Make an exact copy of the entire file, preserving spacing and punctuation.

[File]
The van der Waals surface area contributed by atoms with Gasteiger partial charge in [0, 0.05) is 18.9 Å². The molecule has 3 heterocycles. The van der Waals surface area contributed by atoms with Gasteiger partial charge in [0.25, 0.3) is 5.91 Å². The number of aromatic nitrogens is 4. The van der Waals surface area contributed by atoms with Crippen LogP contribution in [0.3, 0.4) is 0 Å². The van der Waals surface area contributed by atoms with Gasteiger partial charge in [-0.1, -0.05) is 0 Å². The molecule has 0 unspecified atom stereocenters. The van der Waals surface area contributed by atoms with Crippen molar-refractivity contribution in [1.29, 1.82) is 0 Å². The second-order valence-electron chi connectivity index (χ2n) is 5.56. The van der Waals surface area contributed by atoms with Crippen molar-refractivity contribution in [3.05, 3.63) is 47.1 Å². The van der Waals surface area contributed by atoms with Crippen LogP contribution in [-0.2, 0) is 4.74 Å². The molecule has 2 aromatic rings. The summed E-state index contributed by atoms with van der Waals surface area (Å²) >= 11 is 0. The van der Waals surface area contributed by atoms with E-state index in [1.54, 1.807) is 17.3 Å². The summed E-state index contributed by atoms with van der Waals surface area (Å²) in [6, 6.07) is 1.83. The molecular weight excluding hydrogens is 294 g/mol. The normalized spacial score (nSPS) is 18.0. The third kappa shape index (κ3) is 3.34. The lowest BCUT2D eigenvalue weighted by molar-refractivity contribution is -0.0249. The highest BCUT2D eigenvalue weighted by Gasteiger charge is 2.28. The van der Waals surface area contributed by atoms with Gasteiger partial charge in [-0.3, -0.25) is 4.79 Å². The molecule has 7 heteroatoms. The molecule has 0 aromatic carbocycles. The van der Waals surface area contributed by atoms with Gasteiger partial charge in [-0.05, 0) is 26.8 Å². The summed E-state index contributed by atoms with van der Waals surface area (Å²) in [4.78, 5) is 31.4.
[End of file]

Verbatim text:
The van der Waals surface area contributed by atoms with Gasteiger partial charge in [0, 0.05) is 18.9 Å². The molecule has 3 heterocycles. The van der Waals surface area contributed by atoms with Gasteiger partial charge in [0.25, 0.3) is 5.91 Å². The number of aromatic nitrogens is 4. The van der Waals surface area contributed by atoms with Crippen LogP contribution in [0.3, 0.4) is 0 Å². The van der Waals surface area contributed by atoms with Gasteiger partial charge in [-0.1, -0.05) is 0 Å². The molecule has 0 unspecified atom stereocenters. The van der Waals surface area contributed by atoms with Crippen molar-refractivity contribution in [1.29, 1.82) is 0 Å². The second-order valence-electron chi connectivity index (χ2n) is 5.56. The van der Waals surface area contributed by atoms with Crippen molar-refractivity contribution in [3.05, 3.63) is 47.1 Å². The van der Waals surface area contributed by atoms with Crippen LogP contribution in [-0.2, 0) is 4.74 Å². The molecule has 2 aromatic rings. The summed E-state index contributed by atoms with van der Waals surface area (Å²) >= 11 is 0. The van der Waals surface area contributed by atoms with E-state index in [1.54, 1.807) is 17.3 Å². The summed E-state index contributed by atoms with van der Waals surface area (Å²) in [6, 6.07) is 1.83. The molecular weight excluding hydrogens is 294 g/mol. The normalized spacial score (nSPS) is 18.0. The third kappa shape index (κ3) is 3.34. The lowest BCUT2D eigenvalue weighted by molar-refractivity contribution is -0.0249. The highest BCUT2D eigenvalue weighted by Gasteiger charge is 2.28. The van der Waals surface area contributed by atoms with Gasteiger partial charge in [-0.3, -0.25) is 4.79 Å². The molecule has 7 heteroatoms. The molecule has 0 aromatic carbocycles. The van der Waals surface area contributed by atoms with Gasteiger partial charge in [-0.05, 0) is 26.8 Å². The summed E-state index contributed by atoms with van der Waals surface area (Å²) in [4.78, 5) is 31.4.